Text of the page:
The Pinecone: The Story of Sarah Losh, Forgotten Romantic Heroine--Antiquarian, Architect, and Visionary
In the village of Wreay, near Carlisle, stands the strangest and most magical Victorian church in England. This vivid, original book tells the story of its builder, Sarah Losh, strong-willed, passionate, and unusual in every way. Sarah Losh is a lost Romantic genius—an antiquarian, an architect,... show more
In the village of Wreay, near Carlisle, stands the strangest and most magical Victorian church in England. This vivid, original book tells the story of its builder, Sarah Losh, strong-willed, passionate, and unusual in every way. Sarah Losh is a lost Romantic genius—an antiquarian, an architect, and a visionary. Born into an old Cumbrian family, heiress to an industrial fortune, Losh combined a zest for progress with a love of the past. In the church, her masterpiece, she let her imagination flower—there are carvings of ammonites, scarabs, and poppies; an arrow pierces the wall as if shot from a bow; a tortoise-gargoyle launches itself into the air. And everywhere there are pinecones in stone. The church is a dramatic rendering of the power of myth and the great natural cycles of life, death, and rebirth. Losh’s story is also that of her radical family, friends of Wordsworth and Coleridge; of the love between sisters and the life of a village; of the struggles of the weavers, the coming of the railways, the findings of geology, and the fate of a young northern soldier in the First Afghan War. Above all, it is about the joy of making and the skill of unsung local craftsmen. Intimate, engrossing, and moving, The Pinecone, by Jenny Uglow, the Prize-winning author of The Lunar Men, brings to life an extraordinary woman, a region, and an age.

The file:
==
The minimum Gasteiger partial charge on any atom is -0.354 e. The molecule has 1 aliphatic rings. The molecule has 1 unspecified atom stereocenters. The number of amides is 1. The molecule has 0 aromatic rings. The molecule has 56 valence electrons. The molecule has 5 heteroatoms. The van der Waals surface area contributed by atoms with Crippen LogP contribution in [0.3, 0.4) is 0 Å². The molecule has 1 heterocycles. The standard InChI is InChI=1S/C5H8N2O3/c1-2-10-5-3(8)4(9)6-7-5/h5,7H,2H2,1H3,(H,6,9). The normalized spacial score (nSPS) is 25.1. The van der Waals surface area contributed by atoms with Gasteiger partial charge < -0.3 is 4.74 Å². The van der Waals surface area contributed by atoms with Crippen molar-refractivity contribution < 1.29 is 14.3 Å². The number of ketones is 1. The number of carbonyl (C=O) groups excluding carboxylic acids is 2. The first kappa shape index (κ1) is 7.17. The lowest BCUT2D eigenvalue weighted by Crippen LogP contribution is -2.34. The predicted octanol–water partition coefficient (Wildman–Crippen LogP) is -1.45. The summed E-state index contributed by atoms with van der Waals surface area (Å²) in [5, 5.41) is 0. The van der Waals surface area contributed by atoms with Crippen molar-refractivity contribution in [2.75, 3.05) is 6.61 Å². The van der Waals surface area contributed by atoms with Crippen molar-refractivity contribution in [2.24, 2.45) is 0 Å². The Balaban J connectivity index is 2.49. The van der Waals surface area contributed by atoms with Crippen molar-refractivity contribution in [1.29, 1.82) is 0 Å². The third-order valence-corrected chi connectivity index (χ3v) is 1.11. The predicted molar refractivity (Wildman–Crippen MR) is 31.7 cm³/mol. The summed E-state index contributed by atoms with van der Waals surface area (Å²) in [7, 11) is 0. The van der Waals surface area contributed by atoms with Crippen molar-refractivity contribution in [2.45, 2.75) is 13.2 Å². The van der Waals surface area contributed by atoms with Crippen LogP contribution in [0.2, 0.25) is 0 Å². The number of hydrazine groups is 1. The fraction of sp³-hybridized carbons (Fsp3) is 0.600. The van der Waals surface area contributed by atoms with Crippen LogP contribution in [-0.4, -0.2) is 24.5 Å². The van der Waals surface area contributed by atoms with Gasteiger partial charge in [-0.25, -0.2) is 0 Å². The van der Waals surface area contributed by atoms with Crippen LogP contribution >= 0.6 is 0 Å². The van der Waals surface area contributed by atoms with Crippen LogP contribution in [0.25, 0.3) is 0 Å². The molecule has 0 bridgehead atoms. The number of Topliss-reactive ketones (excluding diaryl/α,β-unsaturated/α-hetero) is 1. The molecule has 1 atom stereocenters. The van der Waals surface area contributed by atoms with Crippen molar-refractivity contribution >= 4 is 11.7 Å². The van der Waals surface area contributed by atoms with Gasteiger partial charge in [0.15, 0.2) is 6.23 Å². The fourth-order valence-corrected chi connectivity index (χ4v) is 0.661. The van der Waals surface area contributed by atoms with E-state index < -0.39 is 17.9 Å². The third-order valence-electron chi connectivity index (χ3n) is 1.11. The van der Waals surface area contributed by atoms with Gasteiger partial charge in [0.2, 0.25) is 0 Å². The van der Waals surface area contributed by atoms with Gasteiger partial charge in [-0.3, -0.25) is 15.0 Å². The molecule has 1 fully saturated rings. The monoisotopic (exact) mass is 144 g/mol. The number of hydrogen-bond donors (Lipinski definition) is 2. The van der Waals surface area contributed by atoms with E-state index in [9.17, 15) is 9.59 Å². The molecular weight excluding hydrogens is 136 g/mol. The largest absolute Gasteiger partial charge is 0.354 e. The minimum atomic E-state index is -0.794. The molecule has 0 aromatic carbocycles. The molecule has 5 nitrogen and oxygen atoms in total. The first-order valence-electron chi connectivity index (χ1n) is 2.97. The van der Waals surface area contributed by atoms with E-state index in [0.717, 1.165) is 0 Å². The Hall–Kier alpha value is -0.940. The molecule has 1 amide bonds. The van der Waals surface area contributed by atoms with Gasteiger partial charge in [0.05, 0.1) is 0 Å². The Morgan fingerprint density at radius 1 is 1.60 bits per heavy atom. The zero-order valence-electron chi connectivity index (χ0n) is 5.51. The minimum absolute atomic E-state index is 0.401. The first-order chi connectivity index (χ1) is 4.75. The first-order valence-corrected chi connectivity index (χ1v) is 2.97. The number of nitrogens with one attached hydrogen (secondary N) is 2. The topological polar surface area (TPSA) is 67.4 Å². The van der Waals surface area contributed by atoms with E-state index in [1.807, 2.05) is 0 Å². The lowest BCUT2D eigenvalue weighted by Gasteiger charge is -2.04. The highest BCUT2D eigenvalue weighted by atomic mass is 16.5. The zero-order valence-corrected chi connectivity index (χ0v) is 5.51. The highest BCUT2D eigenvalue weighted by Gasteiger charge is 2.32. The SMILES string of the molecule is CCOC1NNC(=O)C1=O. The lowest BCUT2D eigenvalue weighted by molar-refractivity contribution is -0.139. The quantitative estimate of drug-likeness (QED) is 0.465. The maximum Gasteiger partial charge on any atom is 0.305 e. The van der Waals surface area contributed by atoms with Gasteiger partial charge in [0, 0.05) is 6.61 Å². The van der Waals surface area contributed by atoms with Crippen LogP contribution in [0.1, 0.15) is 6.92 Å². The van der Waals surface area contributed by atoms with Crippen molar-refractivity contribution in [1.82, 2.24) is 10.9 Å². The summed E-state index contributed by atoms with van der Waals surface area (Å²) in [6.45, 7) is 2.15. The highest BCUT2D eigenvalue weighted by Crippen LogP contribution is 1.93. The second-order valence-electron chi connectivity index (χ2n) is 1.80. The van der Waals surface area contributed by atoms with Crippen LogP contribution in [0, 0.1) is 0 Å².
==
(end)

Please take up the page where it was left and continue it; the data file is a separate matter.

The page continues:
Publish date: January 15th 2013
Publisher: Farrar, Straus and Giroux
Pages no: 352
Edition language: English
I won this books through a Goodreads Giveaway, which does not impact my review.When I read a biography about a woman I tend to suspect that I will also be reading about her family, specifically her male relatives, because of the fact that more often than we want, women's lives were recorded in relat...